As we told you yesterday, Apple has incorporated a new Wi-Fi Plus Cellular option in iOS 6 beta 4. This new setting allows apps to use cellular data when there are issues with the Wi-Fi connection.

You can find the Wi-Fi Plus Cellular toggle in the General > Cellular panel, which is within the Settings app.

Once iOS 6 is formally released to the public, should you enable this option? Is there a risk involved when it comes to racking up extra cellular data charges with your wireless provider? We’ll answer these, and other questions inside…

First and foremost, let’s get a clear understanding of the basic premise behind the problem that the Wi-Fi Plus Cellular feature is trying to solve.

What’s the issue?

The primary scenario that will engage the Wi-Fi Plus Cellular feature, is when your device is properly connected to a Wi-Fi connection, but the service behind the Wi-Fi connection is experiencing issues.

A great way to simulate this is to unplug the ethernet cable from the router that’s coming from your Internet connection (i.e. Cable or DSL modem). In iOS firmware prior to iOS 6 beta 4, your iPhone would have no idea that something was wrong. The Wi-Fi signal indicator located in the status bar will still show a great Wi-Fi signal, but when you try to do anything that requires an Internet connection it hangs.

Amber light on the AirPort Extreme indicating an Internet connectivity issue

Your computer, or virtually any other Wi-Fi enabled device behaves the same way. It thinks the connection is okay, because the Wi-Fi connection is present and strong, but in all actuality the Wi-Fi router isn’t getting a valid connection from the modem, which is what provides the Internet connection to begin with.

Think of your Wi-Fi connection (router) as a middle man. If it doesn’t receive the product (in this case, the Internet connection from the modem provided by AT&T, Verizon, Comcast, etc), then it has nothing to give to the customer (your computer, phone, refrigerator, or any other device that relies on Wi-Fi connectivity).

Mobile phones have an advantage

Unlike most computers, set top boxes, radios, and anything else that relies on Wi-Fi, mobile phones have a distinct advantage. They have a “backup” plan — the cellular connection. Mobile phones can easily tap into this connection to remain online, and they usually do so automatically.

A mobile phone’s big advantage [Image Credit: EEbeat]

That’s exactly what happens when you leave your home, your favorite coffee shop, or anywhere else where you used a Wi-Fi connection. Once you leave the Wi-Fi coverage area, it disconnects from Wi-Fi, and your phone seamlessly switches over to cellular service, provided you have one.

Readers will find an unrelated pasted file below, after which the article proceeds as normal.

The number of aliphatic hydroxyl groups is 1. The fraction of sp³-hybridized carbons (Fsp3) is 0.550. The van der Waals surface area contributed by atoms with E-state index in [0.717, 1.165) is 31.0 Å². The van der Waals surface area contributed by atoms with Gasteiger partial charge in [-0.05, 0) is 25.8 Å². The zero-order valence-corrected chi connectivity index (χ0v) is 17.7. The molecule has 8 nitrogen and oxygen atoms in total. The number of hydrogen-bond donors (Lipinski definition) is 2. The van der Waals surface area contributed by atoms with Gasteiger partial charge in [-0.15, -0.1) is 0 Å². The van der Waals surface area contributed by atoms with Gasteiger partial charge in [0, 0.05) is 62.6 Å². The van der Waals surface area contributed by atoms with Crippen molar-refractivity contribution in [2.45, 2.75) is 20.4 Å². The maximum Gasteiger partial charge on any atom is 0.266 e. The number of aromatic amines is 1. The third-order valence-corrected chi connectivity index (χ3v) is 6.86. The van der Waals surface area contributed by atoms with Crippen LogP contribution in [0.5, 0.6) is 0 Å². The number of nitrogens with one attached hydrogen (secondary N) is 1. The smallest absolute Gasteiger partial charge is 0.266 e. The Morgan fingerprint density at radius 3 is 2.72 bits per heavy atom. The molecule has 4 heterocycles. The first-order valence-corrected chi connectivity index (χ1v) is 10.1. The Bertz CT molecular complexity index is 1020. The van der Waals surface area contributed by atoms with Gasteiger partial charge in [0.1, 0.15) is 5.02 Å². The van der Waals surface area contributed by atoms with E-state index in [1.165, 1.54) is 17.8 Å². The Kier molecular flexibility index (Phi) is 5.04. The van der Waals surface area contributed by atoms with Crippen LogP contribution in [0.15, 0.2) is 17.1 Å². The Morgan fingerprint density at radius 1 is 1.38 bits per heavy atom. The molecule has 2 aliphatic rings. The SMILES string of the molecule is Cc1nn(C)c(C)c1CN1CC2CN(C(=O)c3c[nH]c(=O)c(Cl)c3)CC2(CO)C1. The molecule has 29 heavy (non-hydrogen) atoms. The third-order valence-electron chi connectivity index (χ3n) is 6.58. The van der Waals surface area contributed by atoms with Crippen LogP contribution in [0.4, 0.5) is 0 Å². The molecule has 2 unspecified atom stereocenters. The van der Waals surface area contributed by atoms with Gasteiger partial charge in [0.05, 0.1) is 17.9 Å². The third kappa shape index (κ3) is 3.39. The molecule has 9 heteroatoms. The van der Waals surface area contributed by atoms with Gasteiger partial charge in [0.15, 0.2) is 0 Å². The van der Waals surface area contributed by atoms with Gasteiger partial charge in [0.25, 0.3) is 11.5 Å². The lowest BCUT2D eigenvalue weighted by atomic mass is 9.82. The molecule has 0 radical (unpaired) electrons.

All of this happens without us even thinking twice about it. When you leave a Wi-Fi enabled area, you aren’t worried, because you know you can rely on the cellular connection.

No man’s land

But what about the grey area that we mentioned earlier. What if your device shows a good Wi-Fi connection, but the actual Internet connection rationed out by the Wi-Fi router is no good?

In those cases, we already know that devices like set top boxes, many computers, and other Wi-Fi reliant products are essentially dead in the water. They may show that they have a good Internet connection, but until the issue between the modem and the Wi-Fi router gets cleared up, those devices are going nowhere fast.

As we just discussed, mobile phones have an inherent advantage when faced with this scenario — their cellular data connection. Unfortunately, many phones, including the iPhone prior to iOS 6 beta 4, weren’t smart enough to recognize the need to switch to their “backup” plan when encountering this situation.

That’s exactly what the new Wi-Fi Plus Cellular feature is. It’s a backup plan for the occasions when you encounter this “no man’s land” scenario.

Real world usage

In which situation will you actually need to use Wi-Fi Plus Cellular? Well, we already outlined one primary scenario — when your Internet provider encounters a hiccup, and it fails to provide a valid Internet connection to your Wi-Fi router.

Another scenario where Wi-Fi Plus Cellular may eventually come into play, is one that we all encounter a little more often; that grey area that occurs when we’re leaving the house or the coffee shop, and we’re still connected to Wi-Fi. We might still be technically connected to Wi-Fi, but the signal is so faint, that we might as well not be connected at all. This probably happens more often than you realize, but it has little impact on our usage due to caching, and other factors.

I’m sure that there are other situations where this feature could be of benefit to the user, but those are the primary ones I could come up with at the moment.